Persecution in Somalia
"We are experiencing horrible things here every day. It appears that I live in hell on earth. I wish I could just stand inside a church and cry out in the name of the Lord Jesus Christ."
It seems a simple wish, to stand in a church. But this is completely impossible for this believer in Somalia, where even being suspected of being a Christian can lead to instant execution. At least 12 suspected converts were killed in 2016. The true number is likely to be higher; for their own safety, families would want to hide the fact that one of their relatives had been discovered following Jesus, and keep the true reason for their death a secret. In this reporting period, 70 converts were forced to leave the country, while 50 more were forced to relocate within Somalia.
The militant Islamist group al-Shabaab has stated publically that it 'wants Somalia free of all Christians', and they are able to persecute Christians with impunity as the state is basically lawless. These militants have intensified their hunt for Christian leaders this year.
The government in Somalia is barely functional, meaning that the nation is largely governed by a tribal system. Many tribal leaders believe that being Somali means being Muslim, therefore leaving Islam is seen as a betrayal of the tribe. Tribal leaders and family members will harass, intimidate and even kill those who decide to leave Islam.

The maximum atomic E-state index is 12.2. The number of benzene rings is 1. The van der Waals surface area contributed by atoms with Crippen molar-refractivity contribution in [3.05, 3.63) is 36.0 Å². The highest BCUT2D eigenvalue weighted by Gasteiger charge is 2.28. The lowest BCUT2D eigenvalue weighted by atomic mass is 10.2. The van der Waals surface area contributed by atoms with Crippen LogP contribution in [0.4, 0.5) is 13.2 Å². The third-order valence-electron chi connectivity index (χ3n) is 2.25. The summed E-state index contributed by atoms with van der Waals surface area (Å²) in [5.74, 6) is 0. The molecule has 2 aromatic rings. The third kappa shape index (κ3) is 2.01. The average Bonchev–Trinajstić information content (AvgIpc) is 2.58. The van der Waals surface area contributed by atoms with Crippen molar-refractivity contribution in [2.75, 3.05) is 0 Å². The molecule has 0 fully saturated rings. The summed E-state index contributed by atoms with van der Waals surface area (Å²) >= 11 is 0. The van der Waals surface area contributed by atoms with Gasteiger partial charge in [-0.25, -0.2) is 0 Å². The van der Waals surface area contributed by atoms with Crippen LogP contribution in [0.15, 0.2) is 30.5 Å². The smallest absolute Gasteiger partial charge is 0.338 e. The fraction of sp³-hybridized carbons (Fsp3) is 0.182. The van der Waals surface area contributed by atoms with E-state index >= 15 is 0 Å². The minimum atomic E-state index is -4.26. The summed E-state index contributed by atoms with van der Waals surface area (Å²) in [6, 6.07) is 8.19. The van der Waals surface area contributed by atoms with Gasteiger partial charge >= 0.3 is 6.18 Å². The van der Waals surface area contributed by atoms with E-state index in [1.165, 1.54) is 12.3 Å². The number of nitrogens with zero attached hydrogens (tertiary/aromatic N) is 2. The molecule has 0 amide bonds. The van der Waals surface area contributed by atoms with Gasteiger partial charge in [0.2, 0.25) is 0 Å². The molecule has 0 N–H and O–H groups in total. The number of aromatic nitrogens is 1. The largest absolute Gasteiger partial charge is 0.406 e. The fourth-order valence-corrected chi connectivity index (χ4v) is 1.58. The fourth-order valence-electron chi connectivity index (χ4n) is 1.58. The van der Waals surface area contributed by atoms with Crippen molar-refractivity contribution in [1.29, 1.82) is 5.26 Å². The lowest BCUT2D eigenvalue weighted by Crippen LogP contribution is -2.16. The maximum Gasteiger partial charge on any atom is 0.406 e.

The formal government, for what it's worth, allows anti-Christian sentiment to exist within the tribal system, and Islam is identified in the provisional constitution as the state religion, which also makes apostasy (leaving Islam) illegal. The government even directly banned any Christmas celebrations in December 2015.
Christians must keep their faith completely secret - even a positive response to a Christian post on social media can have serious consequences. Christians are able to gather together in small underground groups, but must constantly change the locations of their meetings to avoid monitoring by al-Shabaab militants or community leaders.
It seems impossible for anyone to come to faith in Somalia - but nothing is impossible with God. An Open Doors partners broadcasts a Christian radio programme into Somalia, and was told this by one believer: "I had been a conservative Muslim and I even used to preach at you, attempting to bring you back to Islam, but now I am a believer and that is because of your programme. I am no longer a Muslim because I received and accepted the gospel after I heard it from you.
"Don't think that I only chose Christianity because of its kindness and gentleness. I chose Christianity because it is the only religion that can provide ultimate salvation from sin and God's judgment through Jesus Christ. Your radio programme's long investment in my life in terms of teaching was not in vain."